Andrei Pavel Andrei Pavel - 8 days ago 4
C++ Question

Same key, multiple entries for std::unordered_map?

I have a map inserting multiple values with the same key of

C string

I would expect to have a single entry with the specified key.

However the map seems to take it's address into consideration when uniquely identifying a key.

#include <cassert>
#include <iostream>
#include <string>
#include <unordered_map>

typedef char const* const MyKey;

/// @brief Hash function for StatementMap keys
/// Delegates to std::hash<std::string>.
struct MyMapHash {
size_t operator()(MyKey& key) const {
return std::hash<std::string>{}(std::string(key));

typedef std::unordered_map<MyKey, int, MyMapHash> MyMap;

int main()
// Build std::strings to prevent optimizations on the addresses of
// underlying C strings.
std::string key1_s = "same";
std::string key2_s = "same";
MyKey key1 = key1_s.c_str();
MyKey key2 = key2_s.c_str();

// Make sure addresses are different.
assert(key1 != key2);

// Make sure hashes are identical.
assert(MyMapHash{}(key1) == MyMapHash{}(key2));

// Insert two values with the same key.
MyMap map;
map.insert({key1, 1});
map.insert({key2, 2});

// Make sure we find them in the map.
auto it1 = map.find(key1);
auto it2 = map.find(key2);
assert(it1 != map.end());
assert(it2 != map.end());

// Get values.
int value1 = it1->second;
int value2 = it2->second;

// The first one of any of these asserts fails. Why is there not only one
// entry in the map?
assert(value1 == value2);
assert(map.size() == 1u);

A print in the debugger shows that map contains two elements just after inserting them.

(gdb) p map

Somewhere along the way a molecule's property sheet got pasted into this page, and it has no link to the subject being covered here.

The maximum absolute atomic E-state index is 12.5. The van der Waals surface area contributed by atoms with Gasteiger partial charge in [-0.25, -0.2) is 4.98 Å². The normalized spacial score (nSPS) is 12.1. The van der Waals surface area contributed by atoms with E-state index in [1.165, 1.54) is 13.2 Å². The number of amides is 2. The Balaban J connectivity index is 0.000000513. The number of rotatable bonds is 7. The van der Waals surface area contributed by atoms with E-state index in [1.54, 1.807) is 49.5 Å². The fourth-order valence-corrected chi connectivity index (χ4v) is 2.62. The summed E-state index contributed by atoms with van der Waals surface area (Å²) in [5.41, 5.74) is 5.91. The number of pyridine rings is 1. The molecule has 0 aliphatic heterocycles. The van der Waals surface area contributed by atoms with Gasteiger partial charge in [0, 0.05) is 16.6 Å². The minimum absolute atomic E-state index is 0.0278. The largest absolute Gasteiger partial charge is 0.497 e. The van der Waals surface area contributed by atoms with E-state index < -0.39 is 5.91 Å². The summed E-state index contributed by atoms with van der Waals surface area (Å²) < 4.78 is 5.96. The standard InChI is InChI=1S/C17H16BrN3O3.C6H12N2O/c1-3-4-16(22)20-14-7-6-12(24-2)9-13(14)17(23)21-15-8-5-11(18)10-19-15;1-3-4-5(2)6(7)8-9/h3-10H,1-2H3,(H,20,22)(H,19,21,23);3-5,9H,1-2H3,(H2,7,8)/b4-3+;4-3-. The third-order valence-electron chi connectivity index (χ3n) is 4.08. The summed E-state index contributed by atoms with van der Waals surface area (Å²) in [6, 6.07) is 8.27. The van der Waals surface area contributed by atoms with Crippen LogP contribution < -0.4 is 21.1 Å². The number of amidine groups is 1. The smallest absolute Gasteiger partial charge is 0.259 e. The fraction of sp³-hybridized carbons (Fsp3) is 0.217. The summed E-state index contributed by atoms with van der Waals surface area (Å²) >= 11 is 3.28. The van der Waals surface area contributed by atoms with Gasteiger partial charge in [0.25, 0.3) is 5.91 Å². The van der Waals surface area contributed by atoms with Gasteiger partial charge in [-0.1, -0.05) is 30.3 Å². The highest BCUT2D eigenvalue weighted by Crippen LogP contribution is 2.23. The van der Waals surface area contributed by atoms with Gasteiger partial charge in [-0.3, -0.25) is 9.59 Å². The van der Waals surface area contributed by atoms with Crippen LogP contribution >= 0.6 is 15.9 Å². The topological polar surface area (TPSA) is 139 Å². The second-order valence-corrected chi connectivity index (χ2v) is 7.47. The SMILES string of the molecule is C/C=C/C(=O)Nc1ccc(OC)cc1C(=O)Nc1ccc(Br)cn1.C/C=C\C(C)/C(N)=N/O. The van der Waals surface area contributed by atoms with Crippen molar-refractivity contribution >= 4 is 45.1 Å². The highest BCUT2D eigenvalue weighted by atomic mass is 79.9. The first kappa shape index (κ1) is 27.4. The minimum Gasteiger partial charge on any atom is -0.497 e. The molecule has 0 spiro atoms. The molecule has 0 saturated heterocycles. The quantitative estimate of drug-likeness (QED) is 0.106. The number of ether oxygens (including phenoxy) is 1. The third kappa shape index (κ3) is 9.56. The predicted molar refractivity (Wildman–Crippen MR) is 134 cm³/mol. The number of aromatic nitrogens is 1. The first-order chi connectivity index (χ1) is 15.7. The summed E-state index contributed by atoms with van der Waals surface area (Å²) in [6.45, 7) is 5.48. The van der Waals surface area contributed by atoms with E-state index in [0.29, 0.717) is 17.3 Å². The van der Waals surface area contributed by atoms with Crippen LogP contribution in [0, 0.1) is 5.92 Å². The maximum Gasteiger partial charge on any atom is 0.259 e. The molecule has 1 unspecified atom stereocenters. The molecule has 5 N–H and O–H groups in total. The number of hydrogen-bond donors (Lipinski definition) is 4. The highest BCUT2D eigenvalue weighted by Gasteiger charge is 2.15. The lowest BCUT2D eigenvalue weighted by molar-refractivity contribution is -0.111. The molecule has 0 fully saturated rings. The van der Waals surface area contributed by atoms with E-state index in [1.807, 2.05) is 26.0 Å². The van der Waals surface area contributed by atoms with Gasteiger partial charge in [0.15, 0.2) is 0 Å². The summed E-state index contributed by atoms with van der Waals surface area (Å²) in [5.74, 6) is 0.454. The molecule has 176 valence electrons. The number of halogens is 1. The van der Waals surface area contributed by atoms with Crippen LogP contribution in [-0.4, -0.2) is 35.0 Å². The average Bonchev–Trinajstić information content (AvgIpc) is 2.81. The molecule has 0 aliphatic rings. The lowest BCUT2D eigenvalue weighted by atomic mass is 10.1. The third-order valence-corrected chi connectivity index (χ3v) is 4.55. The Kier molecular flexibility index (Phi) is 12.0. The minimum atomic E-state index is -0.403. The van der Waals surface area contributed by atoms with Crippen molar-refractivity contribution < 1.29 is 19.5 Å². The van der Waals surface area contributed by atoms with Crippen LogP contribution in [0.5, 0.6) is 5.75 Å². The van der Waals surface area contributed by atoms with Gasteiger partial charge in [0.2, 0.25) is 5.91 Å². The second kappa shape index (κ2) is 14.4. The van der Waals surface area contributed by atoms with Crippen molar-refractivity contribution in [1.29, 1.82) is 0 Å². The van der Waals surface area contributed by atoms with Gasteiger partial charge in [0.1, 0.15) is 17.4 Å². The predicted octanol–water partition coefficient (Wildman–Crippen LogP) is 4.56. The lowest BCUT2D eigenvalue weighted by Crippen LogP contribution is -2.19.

$4 = std::unordered_map with 2 elements = {
[0x7fffffffda20 "same"] = 2,
[0x7fffffffda00 "same"] = 1

Why does this happen if the hash function which delegates to
only takes it's value into account (this is asserted in the code)?

Moreover, if this is the intended behaviour, how can I use a map with C string as key, but with a 1:1 key-value mapping?


The reason is that hash maps (like std::unordered_map) do not only rely on the hash function for determining if two keys are equal. The hash function is the first comparison layer, after that the elements are always also compared by value. The reason is that even with good hash functions you might have collisions where two different keys yield the same hash value - but you still need to be able to save both entries in the hashmap. There are various strategies to handle that, you can find more information on looking for collision resolution for hash maps.

In your examples both entries have the same hash value but different values. The values are just compared by the standard comparison function, which compares the char* pointers, which are different. Therefore the value comparison fails and you get two entries in the map. To solve your issue you also need to define a custom equality function for your hash map, which can be done by specifiying the fourth template parameter KeyEqual for std::unordered_map.